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Tuesday, May 14, 2013

Sergio's Good Thoughts

Although there was a lot of talk about Sergio and Tiger barking at each other after Saturday's round, I was pleased to hear how Sergio dealt with the fiasco at 17 on Sunday. Perhaps there's something from it that you can use as well.

First of all, ignore the tee shot at 18. Sergio knew he'd lost after the quad at 17 and simply wasn't interested anymore. You can argue that he should have stayed focused and tried to make the best score he could, but I'm not gonna rag him for checking out. Sergio wanted the win, period. I'll let him on that one.

Sergio explained his thinking to the media after the round. (NOTE: Many times in the past, Sergio would have stormed off and refused to talk. Not only did he talk, but he seemed to be in a pretty good mood, all things considered. I say that's a positive.) I heard several things I think can help us weekend players.

After the birdie at 16 -- in fact, he said after the 10th or 11th hole -- he felt pretty good about his game, maybe too good. That wasn't pessimism; rather, it was an acknowledgement that he might have gotten a bit sloppy in his thinking. After all, he went right at the hole when it might have been better to play more toward the center of the green and take his chances. That's what Tiger did and if Sergio had, he might have walked off 17 still tied for the lead. First tip: Don't start thinking you're bulletproof out there. Don't take unnecessary risks just because you're playing well.

Although most watchers probably thought Sergio lost his nerve or made a bad club choice, Sergio actually made some reasonable assumptions. He said he was afraid his adrenaline was running too high, so he tried to take something off his tee shot. (Obviously he took too much off.) For his third shot he opted to play from the tee rather than the drop zone because of the wind direction. These were both reasonable decisions based on his knowledge of his own game. The real problem was in being too aggressive -- something he seems to have considered in retrospect, based on how he answered the press. Second tip: You can make several good decisions but still beat yourself if you get too aggressive out there.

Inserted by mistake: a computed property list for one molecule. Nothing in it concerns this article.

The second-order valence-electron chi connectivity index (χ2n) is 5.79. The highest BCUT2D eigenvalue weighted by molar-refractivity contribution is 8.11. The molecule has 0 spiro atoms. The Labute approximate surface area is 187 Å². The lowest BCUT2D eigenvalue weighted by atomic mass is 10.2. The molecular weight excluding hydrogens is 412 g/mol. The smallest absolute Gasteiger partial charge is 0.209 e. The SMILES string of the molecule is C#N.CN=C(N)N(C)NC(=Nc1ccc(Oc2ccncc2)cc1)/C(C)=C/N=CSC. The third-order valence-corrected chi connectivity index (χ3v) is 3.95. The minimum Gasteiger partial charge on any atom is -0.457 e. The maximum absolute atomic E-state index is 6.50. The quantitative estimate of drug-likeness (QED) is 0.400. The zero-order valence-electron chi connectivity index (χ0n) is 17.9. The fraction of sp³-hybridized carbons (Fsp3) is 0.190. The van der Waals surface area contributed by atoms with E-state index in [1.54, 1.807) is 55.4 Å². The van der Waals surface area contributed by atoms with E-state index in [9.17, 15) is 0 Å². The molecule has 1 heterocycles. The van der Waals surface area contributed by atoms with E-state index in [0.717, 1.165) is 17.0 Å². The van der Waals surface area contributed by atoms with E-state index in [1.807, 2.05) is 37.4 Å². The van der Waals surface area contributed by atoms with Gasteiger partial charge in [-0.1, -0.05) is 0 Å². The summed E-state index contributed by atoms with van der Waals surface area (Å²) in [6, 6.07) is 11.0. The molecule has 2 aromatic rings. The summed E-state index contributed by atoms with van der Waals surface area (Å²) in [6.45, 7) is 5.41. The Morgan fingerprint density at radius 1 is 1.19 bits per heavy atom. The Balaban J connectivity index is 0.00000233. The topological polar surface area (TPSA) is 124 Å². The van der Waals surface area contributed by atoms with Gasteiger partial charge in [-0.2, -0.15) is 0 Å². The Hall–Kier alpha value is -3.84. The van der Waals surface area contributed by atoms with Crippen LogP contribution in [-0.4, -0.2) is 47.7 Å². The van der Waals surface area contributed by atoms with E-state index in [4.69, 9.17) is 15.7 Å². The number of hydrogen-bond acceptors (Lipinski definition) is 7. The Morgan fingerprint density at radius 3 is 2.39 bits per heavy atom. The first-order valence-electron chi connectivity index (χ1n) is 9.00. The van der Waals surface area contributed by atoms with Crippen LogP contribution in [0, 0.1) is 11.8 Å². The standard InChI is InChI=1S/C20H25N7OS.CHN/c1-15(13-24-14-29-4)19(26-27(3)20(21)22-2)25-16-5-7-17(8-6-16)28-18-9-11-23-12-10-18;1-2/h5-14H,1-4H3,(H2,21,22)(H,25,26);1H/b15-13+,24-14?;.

But perhaps the best thing I heard him say -- and it's the reason I don't think this "collapse" is going to derail his future play -- is that he simply chalked it up to a bad day. He noted that the 17th had been very good to him in the past (he won a TPC in a playoff at the 17th, you know) and that things don't always go your way. I really liked that. Third tip: Remember the good shots that you've hit and let those determine your mindset, not the bad shots.

I suspect Sergio will talk to Adam Scott about this and he'll be just fine. After all, Adam played 4 really bad holes to finish the 2012 Open Championship but decided to remind himself that he played 68 great ones... and now he's got a Masters. Sergio only had 2 bad holes... and 70 good ones. I think he'll be just fine.

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